Navigating the River of Life: Salvation to Sanctification
Welcome. We’re moving deeper and deeper into the River of Life. We pray you’re finding freedom from fear and basking in the Father’s love.
Father God, open our hearts to what You have for us. May we wholly embrace Your love and grace.
Review: Waist-Deep in the Waters of Life
Fearless: Finding Strength in the Spirit – Part 1
Finally, my brothers, be strong in the Lord and in the power of His might.
Ephesians 6:10 MEV
What did you discover in your study of Waist-Deep in the Waters of Life?
What impacted you most?
What did you learn from your own story?
What did you discover in God’s story?
What questions were answered?
What new questions arose?
Wading in the Word of Ephesians 6, finding strength in the full armor of God, led me to questions I never considered before.
I was struck that love is not represented as a piece of His armor. But of course, if we remember He is love, then how do we view His armor in relation to Him as love? Is His armor a picture of His love? Is putting on His armor the way we gain strength from His love? Is it how we discover His love?
I believe love gave Jesus the strength to stay on the cross — His love for God, His love for us, and God’s love for Him.
So, when we — by faith — don His armor do we gain strength from understanding the truth of His love, the rightness of His love, the peace found in His love, the freedom in His love, the power of His love? Do we gain strength by putting faith in His love?
Seeing the absence of love made me realize there must be a connection between the full armor of God and His character of love.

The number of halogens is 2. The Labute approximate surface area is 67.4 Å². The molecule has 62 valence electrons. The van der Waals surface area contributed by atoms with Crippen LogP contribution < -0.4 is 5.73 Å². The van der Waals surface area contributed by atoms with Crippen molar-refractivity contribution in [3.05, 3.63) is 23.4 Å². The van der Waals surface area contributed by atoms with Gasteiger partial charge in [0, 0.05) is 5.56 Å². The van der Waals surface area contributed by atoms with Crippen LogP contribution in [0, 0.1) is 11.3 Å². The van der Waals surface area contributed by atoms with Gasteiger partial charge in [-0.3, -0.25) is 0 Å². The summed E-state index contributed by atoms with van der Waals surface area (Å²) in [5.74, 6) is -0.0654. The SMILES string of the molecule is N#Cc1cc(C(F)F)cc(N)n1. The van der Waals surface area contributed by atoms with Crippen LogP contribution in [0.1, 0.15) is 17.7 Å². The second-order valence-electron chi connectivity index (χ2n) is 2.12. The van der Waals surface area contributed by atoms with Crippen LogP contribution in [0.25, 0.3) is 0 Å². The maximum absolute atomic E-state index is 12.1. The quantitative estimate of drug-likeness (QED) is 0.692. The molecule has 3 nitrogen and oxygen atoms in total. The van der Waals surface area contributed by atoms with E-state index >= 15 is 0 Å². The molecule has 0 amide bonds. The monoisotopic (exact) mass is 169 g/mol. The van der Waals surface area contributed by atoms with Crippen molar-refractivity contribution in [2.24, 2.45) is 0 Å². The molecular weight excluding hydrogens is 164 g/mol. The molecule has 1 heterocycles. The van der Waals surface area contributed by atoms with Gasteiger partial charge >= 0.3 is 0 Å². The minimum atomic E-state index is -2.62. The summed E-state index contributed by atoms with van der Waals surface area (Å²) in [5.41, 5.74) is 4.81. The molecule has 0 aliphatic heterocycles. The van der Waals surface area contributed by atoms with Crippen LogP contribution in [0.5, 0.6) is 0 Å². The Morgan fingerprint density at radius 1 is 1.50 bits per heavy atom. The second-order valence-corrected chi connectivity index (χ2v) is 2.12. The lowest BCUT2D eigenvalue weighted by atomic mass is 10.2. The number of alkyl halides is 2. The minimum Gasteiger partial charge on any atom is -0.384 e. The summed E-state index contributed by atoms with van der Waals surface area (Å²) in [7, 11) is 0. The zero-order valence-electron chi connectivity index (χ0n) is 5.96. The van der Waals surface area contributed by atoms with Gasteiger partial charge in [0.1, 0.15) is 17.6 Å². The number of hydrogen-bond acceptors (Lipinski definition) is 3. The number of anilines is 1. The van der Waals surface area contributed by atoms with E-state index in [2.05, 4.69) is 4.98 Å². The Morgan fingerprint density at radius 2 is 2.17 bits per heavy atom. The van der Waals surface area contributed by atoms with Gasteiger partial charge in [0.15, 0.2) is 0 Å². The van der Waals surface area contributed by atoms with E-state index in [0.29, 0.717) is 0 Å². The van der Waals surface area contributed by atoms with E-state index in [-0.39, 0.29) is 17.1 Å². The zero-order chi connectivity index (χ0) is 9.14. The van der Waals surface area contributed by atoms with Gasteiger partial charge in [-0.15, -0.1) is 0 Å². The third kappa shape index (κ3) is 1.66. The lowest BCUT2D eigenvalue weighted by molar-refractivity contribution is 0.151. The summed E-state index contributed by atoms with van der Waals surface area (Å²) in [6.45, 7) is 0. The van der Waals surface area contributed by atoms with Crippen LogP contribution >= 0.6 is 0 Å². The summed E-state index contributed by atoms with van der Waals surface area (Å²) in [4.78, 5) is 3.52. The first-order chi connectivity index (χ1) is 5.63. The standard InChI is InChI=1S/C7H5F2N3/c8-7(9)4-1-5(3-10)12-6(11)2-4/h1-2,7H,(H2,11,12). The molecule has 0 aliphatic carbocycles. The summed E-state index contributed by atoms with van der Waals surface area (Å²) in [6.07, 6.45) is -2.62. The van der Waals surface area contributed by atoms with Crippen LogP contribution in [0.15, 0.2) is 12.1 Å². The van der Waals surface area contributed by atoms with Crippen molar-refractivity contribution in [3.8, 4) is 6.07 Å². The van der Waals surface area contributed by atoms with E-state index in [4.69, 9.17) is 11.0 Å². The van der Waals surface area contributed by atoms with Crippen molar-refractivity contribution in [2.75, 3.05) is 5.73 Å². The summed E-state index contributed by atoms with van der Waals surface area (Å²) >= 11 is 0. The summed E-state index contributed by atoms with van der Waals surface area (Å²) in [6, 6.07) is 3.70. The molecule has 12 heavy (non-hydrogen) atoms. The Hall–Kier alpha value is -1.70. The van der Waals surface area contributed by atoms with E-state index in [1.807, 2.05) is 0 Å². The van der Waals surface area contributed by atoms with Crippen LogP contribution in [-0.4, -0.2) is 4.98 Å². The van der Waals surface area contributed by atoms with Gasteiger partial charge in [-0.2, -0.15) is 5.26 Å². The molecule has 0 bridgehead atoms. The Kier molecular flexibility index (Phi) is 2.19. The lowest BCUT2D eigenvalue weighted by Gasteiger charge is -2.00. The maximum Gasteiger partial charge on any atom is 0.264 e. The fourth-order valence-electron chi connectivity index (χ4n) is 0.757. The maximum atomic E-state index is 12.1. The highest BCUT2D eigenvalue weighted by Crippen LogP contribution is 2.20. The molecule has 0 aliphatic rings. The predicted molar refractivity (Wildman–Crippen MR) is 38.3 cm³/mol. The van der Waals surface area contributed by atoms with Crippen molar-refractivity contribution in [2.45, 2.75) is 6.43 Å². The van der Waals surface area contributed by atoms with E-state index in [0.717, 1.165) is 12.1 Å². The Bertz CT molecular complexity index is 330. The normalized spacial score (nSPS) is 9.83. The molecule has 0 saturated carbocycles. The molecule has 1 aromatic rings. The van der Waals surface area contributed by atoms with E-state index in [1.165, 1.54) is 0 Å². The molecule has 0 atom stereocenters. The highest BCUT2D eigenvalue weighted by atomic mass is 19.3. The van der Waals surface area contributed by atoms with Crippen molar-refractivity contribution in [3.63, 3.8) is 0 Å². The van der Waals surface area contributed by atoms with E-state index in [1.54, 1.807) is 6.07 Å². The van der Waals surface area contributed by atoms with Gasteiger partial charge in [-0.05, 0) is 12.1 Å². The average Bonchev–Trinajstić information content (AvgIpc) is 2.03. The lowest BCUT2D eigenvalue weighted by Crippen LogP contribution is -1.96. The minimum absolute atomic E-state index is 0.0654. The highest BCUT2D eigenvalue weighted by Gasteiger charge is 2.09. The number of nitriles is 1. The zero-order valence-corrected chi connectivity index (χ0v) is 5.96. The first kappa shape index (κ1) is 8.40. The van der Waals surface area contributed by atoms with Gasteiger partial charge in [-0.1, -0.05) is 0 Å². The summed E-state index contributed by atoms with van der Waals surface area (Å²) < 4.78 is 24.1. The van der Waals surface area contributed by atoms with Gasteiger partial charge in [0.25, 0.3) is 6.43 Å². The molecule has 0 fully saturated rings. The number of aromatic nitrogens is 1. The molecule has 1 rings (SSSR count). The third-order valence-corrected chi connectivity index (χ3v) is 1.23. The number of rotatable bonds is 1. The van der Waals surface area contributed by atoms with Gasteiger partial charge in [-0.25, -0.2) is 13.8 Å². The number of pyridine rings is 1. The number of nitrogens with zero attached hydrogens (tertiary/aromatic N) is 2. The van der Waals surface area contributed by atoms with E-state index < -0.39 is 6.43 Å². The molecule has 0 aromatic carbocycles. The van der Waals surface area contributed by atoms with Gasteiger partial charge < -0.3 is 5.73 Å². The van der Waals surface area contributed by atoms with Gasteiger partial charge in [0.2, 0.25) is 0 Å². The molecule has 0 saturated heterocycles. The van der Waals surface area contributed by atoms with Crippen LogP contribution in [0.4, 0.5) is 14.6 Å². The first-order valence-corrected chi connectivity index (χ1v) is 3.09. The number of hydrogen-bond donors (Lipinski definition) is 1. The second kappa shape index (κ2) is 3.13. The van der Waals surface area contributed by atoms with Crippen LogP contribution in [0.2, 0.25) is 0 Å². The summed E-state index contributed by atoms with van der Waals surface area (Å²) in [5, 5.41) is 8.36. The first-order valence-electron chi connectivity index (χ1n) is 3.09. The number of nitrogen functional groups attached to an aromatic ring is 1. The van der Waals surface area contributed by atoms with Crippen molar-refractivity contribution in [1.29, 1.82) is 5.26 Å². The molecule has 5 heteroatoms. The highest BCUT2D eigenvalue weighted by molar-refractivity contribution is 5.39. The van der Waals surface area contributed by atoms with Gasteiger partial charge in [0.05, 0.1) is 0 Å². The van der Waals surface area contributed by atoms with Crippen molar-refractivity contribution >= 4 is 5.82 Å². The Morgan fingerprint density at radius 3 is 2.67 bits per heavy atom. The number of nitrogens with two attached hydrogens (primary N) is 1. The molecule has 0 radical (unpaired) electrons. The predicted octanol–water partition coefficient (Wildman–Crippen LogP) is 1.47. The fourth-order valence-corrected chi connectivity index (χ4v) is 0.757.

In His armor, we see the world from His perspective. From within His love, we find strength to love our enemies and strength to stand against the scheming forces of evil.
With continued trust in the pieces of armor, we become more and more empowered to stand firm in a world of evil, loving God and others, as Jesus did and does.
We find strength by resting in the power of His might.
I can do all things because of Christ who strengthens me.
Philippians 4:13 MEV
Carol not only asked God questions about His armor and love, she asked me too. As I read her text and considered her questions something within me began to stir as well. Does the armor have anything to do with love? It must because God is love. But what or how? I thought about the story of David and Goliath. How Saul gave David his armor to wear, but it was too large and heavy?
Then Saul clothed David with his armor. He put a helmet of bronze on his head and clothed him with a coat of mail, and David strapped his sword over his armor. And he tried in vain to go, for he had not tested them. Then David said to Saul, “I cannot go with these, for I have not tested them.” So David put them off.
1 Samuel 17:38-39 ESV
Saul offered protection for David by clothing him in his own armor. Yet nothing about it fit right. It was heavy, cumbersome, and way too big.